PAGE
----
Starting with multiplication- Arrays and Area models activities

June 12, 2020

Arrays are a great way to introduce multiplication in grades 2 and 3. Playing with arrays will help students model multiplication as repeated addition and understand the properties of multiplication. It is very important that we help students visualize and understand multiplication early on so that we build a strong foundation to support the learning of division, fractions and so much more.

Students need to make connections that will help them gain automaticity with multiplication and division facts. These connections come through a deep understanding of the properties of multiplication.


Here are some activities you can do with students to practice the multiplication properties using the array cards. Cut (and laminate if you want) the array cards. (pdf at the end of the post). The arrays given go up to 6×6 since these activities are for multiplication beginners and also because we want the students to use smaller arrays to create bigger ones.

Multiplication as repeated addition


Give the students some array cards and ask them to write it as repeated addition. Give examples so they understand. Ask them to find different ways. For example, 3×4=3+3+3+3=4+4+4=12 Try this with more cards. Give them smaller arrays to make the big one. In this example give them 3 1×4 arrays and 4 1×3 arrays.

Practice the commutative property of multiplication which says that it doesn’t matter in what order you multiply numbers.

Ask the students problems like 3×4, 5×6, and so on, and encourage them to find the correct array. (make sure the students understand how arrays work). Ask them to write the answer on the array card (they can count the tiles). Now ask the problem the reversed way. 2×3 becomes 3×2. Can they find that array? The students might turn the shape or find the same one. Once they compare it they can see that it is the same shape. You can also ask them to find smaller arrays that make the bigger one like the example above. They will find two ways to make it.

Practice the associative property of multiplication according to which the grouping of the numbers does not matter when multiplying a series of values together. For example(5×4)x2= 5x(4×2)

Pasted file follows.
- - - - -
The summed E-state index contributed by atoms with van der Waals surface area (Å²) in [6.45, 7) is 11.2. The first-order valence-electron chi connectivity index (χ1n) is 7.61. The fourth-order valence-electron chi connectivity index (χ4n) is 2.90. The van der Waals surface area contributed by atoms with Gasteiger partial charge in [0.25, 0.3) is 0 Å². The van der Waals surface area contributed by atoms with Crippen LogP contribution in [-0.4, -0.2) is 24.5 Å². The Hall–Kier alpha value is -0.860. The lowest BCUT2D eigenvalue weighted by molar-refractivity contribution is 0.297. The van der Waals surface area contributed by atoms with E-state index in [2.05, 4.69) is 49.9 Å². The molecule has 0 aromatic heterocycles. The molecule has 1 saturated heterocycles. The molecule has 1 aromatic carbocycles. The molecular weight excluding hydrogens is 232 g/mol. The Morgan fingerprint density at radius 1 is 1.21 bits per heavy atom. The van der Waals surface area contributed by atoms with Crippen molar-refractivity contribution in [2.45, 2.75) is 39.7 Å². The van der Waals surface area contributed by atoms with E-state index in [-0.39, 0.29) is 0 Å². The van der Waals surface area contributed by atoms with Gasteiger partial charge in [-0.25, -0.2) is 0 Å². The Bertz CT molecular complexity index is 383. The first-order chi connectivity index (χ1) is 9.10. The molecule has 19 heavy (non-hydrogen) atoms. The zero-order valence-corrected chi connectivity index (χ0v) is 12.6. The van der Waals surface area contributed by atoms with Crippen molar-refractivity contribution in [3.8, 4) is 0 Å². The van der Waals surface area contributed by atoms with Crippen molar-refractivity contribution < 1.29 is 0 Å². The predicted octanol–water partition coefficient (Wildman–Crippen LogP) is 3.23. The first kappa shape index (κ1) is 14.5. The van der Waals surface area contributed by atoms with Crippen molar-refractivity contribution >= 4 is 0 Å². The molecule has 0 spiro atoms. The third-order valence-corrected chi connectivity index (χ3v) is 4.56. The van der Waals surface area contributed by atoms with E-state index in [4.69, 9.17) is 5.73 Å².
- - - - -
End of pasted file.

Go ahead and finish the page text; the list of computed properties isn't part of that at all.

Give students a few same array cards colored in different ways and ask them to write the equation for it. Discuss how the tile count is the same. Give them an array card (non-colored) and ask them to color it themselves creating different arrays that will allow them to multiply 3 or more numbers.

Ask the students to join two matching arrays to make bigger ones. For example, how will you show 10×5?

This is one of my student’s favorite activities and it gets a lot of work done, lots of thinking, and practice. There are two ways of doing the activity.

Array hunt

Give the students, in a pair, group, or individually a list of problems like, 3×4= . 5×2=, and so on. They need to find the area model (cards) for them and write the answer. Then they get to use the area model cards to build a house, a robot, a monster.

You can start the opposite way, the students choose the arrays and build their creations. Then they need to list the arrays they have used and what part of the creation it is. For example, I used three 3×5=15 for the roof. This is a good way to discuss the associative property of multiplication.

Free arrays to cut for games and activities

You can do this activity with lego bricks as well, using the bricks as arrays of studs. The array sizes are limited but it is a fun activity to do. The students can write down the arrays they used and for which part. They feel like they are giving instructions for building their lego creation so they really enjoy this one. Lego bricks can be used as visual manipulatives the way the arrays above are used. The students can join bricks to create bigger arrays and practice the properties of multiplication.

Check out this resource Multiplication and its properties (Building Arrays with Bricks) Print and Digital

Another idea is to draw rows of dots on popsicle sticks so that students can use them to make arrays. For example, for 3×4 they find 3 popsicle sticks with 4 dots.

We have created many printable array task-cards and many digital (google slides form) ones (examples below) to help practice multiplication and its properties.

Google slides activities

The resource includes 45 print cards and 45 google slides with multiplication activity task cards. Find it here

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